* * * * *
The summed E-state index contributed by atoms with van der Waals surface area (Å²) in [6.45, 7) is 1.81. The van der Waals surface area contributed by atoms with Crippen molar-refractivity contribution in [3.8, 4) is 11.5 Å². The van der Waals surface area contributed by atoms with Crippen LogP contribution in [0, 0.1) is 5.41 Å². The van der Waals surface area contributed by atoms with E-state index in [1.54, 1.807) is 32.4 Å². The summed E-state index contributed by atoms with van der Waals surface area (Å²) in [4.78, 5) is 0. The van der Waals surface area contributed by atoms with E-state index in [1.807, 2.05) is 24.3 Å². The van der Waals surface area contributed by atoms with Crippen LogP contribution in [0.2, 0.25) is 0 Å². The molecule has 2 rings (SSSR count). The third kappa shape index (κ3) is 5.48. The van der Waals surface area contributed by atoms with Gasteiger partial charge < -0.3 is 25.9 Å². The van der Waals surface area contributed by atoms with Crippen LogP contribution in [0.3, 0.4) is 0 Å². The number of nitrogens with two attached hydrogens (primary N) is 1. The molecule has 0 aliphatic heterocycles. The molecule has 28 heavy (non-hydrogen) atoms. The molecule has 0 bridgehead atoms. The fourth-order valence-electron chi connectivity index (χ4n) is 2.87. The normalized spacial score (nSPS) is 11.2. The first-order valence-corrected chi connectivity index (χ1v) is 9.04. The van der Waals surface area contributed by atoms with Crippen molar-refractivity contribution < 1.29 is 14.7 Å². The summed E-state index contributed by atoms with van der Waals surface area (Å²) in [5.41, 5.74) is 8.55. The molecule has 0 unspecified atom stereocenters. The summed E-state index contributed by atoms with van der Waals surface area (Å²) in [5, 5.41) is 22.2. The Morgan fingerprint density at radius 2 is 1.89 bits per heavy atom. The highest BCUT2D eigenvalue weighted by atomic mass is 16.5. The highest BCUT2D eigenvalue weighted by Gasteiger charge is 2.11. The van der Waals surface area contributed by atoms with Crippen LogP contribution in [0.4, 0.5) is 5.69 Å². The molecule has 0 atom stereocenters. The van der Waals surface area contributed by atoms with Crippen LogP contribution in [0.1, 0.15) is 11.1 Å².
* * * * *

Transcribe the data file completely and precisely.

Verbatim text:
The summed E-state index contributed by atoms with van der Waals surface area (Å²) in [6.45, 7) is 1.81. The van der Waals surface area contributed by atoms with Crippen molar-refractivity contribution in [3.8, 4) is 11.5 Å². The van der Waals surface area contributed by atoms with Crippen LogP contribution in [0, 0.1) is 5.41 Å². The van der Waals surface area contributed by atoms with E-state index in [1.54, 1.807) is 32.4 Å². The summed E-state index contributed by atoms with van der Waals surface area (Å²) in [4.78, 5) is 0. The van der Waals surface area contributed by atoms with E-state index in [1.807, 2.05) is 24.3 Å². The van der Waals surface area contributed by atoms with Crippen LogP contribution in [0.2, 0.25) is 0 Å². The molecule has 2 rings (SSSR count). The third kappa shape index (κ3) is 5.48. The van der Waals surface area contributed by atoms with Gasteiger partial charge < -0.3 is 25.9 Å². The van der Waals surface area contributed by atoms with Crippen LogP contribution in [0.3, 0.4) is 0 Å². The number of nitrogens with two attached hydrogens (primary N) is 1. The molecule has 0 aliphatic heterocycles. The molecule has 28 heavy (non-hydrogen) atoms. The molecule has 0 bridgehead atoms. The fourth-order valence-electron chi connectivity index (χ4n) is 2.87. The normalized spacial score (nSPS) is 11.2. The first-order valence-corrected chi connectivity index (χ1v) is 9.04. The van der Waals surface area contributed by atoms with Crippen molar-refractivity contribution < 1.29 is 14.7 Å². The summed E-state index contributed by atoms with van der Waals surface area (Å²) in [5.41, 5.74) is 8.55. The molecule has 0 unspecified atom stereocenters. The summed E-state index contributed by atoms with van der Waals surface area (Å²) in [5, 5.41) is 22.2. The Morgan fingerprint density at radius 2 is 1.89 bits per heavy atom. The highest BCUT2D eigenvalue weighted by atomic mass is 16.5. The highest BCUT2D eigenvalue weighted by Gasteiger charge is 2.11. The van der Waals surface area contributed by atoms with Crippen LogP contribution in [0.4, 0.5) is 5.69 Å². The molecule has 0 atom stereocenters. The van der Waals surface area contributed by atoms with Crippen LogP contribution in [0.1, 0.15) is 11.1 Å².